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Vote of confidence for young writers

Andrew Bailey explains how the Foyle Young Poets of the Year award can help nurture students' creative talent and get their work published

It is thrilling to have a poet in your class, reading their poems, talking about their inspirations and working with the students, but it is even more exciting to find that the talented writer is one of the students.

Naturally, you encourage the young poets to explore their talent, and let them know about the fact there's a large and diverse community of poets of all ages writing around the world. However, once poets embrace writing, their thoughts turn to publication, and the school newsletter can seem too small very quickly. One of the most frequent queries to the Poetry Society's education department - after "Can you find my school a poet?" - is "How do I get this talented young poet published?".

The answer is much the same as for adults - the usual way in is through competitions and magazines. The Foyle Young Poets of the Year competition, for example, publishes 15 poems every year by poets from around the country, and gives recognition (and prizes) to 100 winners. All of these students become Youth Members of the Poetry Society, and therefore able to publish more of their poems in a devoted section of the Poetry Society website. Poems are now invited for the 2005 award, which is open to young writers aged 11-17. It's free to enter, so if you don't want to single out a specific poet, it's just as easy to send a class set of poems.

Can teachers help nurture young poets' work so that it gets better and better? It is an ongoing argument, but one of last year's winners, Maria Onyango, remembers a teacher who was able inspire the entire class to write sonnets, by giving the students enough knowledge and confidence in the formal techniques to feel free to express themselves in them. Helen Mort, another 2004 winner, believes that teachers can "encourage students to develop independent responses to poetry and to express their opinions".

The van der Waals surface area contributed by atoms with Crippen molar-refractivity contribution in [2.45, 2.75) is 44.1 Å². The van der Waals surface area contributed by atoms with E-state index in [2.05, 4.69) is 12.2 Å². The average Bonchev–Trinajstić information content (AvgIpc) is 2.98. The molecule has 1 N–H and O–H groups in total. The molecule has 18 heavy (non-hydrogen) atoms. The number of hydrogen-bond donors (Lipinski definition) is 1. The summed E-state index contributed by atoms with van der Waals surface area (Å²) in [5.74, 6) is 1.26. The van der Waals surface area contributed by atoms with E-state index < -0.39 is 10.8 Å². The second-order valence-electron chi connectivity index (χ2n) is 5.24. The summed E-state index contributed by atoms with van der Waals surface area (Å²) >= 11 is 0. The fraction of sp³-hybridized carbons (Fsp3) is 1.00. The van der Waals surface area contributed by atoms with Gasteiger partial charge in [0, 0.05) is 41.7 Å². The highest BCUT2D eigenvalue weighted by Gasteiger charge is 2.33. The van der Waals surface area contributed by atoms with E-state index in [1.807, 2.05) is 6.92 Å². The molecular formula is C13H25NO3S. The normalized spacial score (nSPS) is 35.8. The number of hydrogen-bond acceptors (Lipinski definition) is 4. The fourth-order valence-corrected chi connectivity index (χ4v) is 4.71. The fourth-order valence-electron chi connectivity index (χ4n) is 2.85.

Of course, those independent responses may be expressed in the form of poems and encouraging students to send their poems out for publication can be one of the best ways to show your belief that their poetry deserves a place in a more public arena than the school.

* The closing date for entries to The Foyle Young Poets of the Year Award 2005 is July 31. Winners will be invited to the prize-giving on October 6, National Poetry Day, and to attend a week-long residential course at the Arvon Centre in Lumb Bank. They will also have their poems printed in a specially published magazine.

There are no limits on the length, subject matter or number of poems submitted. It is important to include the name, address, date of birth and school (if appropriate) on the back of each poem or on the top of the email. Send entries to: Foyle Young Poets of the Year Award (TES), Poetry Society, 22 Betterton Street, London WC2H 9BX or Email:

To receive a free copy of the 2004 winners' anthology, And the Air Sang, send a 35p stamped addressed envelope to the Poetry Society.

* The competition is supported by The TES

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